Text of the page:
Portland, Ore., radio station KEX, 1190 AM, has been promoting a smart phone application for iheartradio lately, and they finally convinced me to use it more. I had downloaded the app for my phone, but had not really used it, until today.

It was not the commercials for the app itself that led me to use it. It was the fact that KEX moved its Dave Ramsey Show broadcasts from midday to the 7 p.m. time slot. The station recently swapped time slots for Ramsey's show and Dr. Laura's show, moving Dr. Laura to evenings and Ramsey to midday.

That's when I started listening to Ramsey's show. I could usually catch at least part of the show during my lunch break. It was good reinforcement to my efforts to get out of debt and helped me formulate the strategy I am going to use to do that.

But today KEX, switched the show lineups again, to put Dr. Laura on at noon and Ramsey back in the evening.

I don't listen to the radio in the evening, so I was not happy with the change. I don't want listen to Dr. Laura's show.

So while looking for a way to get my Ramsey fix today I started trying to find out if any other radio stations on iheartradio.com broadcast his show live. It took a little searching, and trial and error, but I did find one. So, if you are looking for an iheartradio station that carries the Ramsey Show live, the one I found was WTKG 1230 AM, out of Grand Rapids, Mich. I've added that one to my favorites.

I also learned that KEX wasn't actually broadcasting Ramsey live, even it it's midday slot. The show airs live from 11 a.m. to 2 p.m. Pacific time, so KEX had to be delaying the broadcast an hour. Now, I can actually listen to it live, either from Ramsey's own website, or on my smart phone. I can still get my audio reinforcement when it works best for me.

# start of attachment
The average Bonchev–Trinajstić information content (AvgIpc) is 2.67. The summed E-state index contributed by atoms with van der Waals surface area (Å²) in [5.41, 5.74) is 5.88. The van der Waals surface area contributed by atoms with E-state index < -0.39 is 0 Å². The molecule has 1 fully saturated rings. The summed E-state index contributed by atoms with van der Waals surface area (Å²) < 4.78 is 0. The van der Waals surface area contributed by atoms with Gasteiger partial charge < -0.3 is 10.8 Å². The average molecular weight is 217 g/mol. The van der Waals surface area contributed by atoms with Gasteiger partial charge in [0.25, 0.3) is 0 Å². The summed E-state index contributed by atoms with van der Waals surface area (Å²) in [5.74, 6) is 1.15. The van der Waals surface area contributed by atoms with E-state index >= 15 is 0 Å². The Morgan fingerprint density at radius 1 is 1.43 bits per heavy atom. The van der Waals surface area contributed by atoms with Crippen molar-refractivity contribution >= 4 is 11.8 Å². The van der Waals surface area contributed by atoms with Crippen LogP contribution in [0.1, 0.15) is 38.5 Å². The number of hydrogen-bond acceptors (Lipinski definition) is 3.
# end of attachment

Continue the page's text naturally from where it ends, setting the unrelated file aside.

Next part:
So, KEX, I may still listen to you in the morning on my way to work, but you have likely lost me for the midday lunch hour and that will mean the car radio will be on another station when I hop in the car for the drive home.

Tuesday, August 10, 2010

Departure for debt freedom suffers a slight delay.

I had hoped to start my 48-month debt payoff plan this month. I'm going to wait, though, until I rebuild my savings account.

It looks like it will be at least next month, or perhaps the month after, before I get the savings account back where I want it and can start tackling the first account on my debt snowball.

I'm not thrilled about that, but it seems to make more sense to do that than trying to tackle the debt without much of a cushion for unplanned expenses.

It's a small set back to what I wanted to do, but I think it's a wiser, more responsible decision.

Or at least I hope it is.

Monday, August 09, 2010

Putting my wallet on a diet put me on one too

Me efforts to get out of debt have involved some lifestyle changes. The biggest one is that I rarely eat out anymore. For most people, that may not be much of an adjustment, but it was for me. I used to live on fast food and other restaurants.

At one point I was actually convinced that eating out was cheaper than eating at home. My logic was based on a couple of points. One was that fresh food, on the occasion I did buy it, tended to spoil before I could eat it all. I reasoned that buying food that went to waste was a waste of money.

What I didn't realize at the time was that a lot of that food spoiled because even when I did have food in the house I was still eating out a lot.